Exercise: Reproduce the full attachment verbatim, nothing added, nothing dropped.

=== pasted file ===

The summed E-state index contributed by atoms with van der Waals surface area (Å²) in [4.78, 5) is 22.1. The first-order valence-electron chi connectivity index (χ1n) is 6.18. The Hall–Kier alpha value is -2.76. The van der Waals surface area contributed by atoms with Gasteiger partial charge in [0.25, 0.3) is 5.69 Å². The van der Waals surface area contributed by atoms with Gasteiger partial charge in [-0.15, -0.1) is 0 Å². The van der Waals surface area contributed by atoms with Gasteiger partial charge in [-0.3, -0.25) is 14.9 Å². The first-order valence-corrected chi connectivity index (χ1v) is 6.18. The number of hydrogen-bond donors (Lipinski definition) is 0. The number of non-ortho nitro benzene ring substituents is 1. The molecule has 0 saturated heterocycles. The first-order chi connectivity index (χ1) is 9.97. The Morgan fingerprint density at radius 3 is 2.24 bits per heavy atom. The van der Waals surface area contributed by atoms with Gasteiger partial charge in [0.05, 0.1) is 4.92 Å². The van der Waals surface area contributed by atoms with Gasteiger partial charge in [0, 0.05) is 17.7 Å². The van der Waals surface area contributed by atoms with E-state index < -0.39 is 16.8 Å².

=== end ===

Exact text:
The summed E-state index contributed by atoms with van der Waals surface area (Å²) in [4.78, 5) is 22.1. The first-order valence-electron chi connectivity index (χ1n) is 6.18. The Hall–Kier alpha value is -2.76. The van der Waals surface area contributed by atoms with Gasteiger partial charge in [0.25, 0.3) is 5.69 Å². The van der Waals surface area contributed by atoms with Gasteiger partial charge in [-0.15, -0.1) is 0 Å². The van der Waals surface area contributed by atoms with Gasteiger partial charge in [-0.3, -0.25) is 14.9 Å². The first-order valence-corrected chi connectivity index (χ1v) is 6.18. The number of hydrogen-bond donors (Lipinski definition) is 0. The number of non-ortho nitro benzene ring substituents is 1. The molecule has 0 saturated heterocycles. The first-order chi connectivity index (χ1) is 9.97. The Morgan fingerprint density at radius 3 is 2.24 bits per heavy atom. The van der Waals surface area contributed by atoms with Gasteiger partial charge in [0.05, 0.1) is 4.92 Å². The van der Waals surface area contributed by atoms with Gasteiger partial charge in [0, 0.05) is 17.7 Å². The van der Waals surface area contributed by atoms with E-state index < -0.39 is 16.8 Å².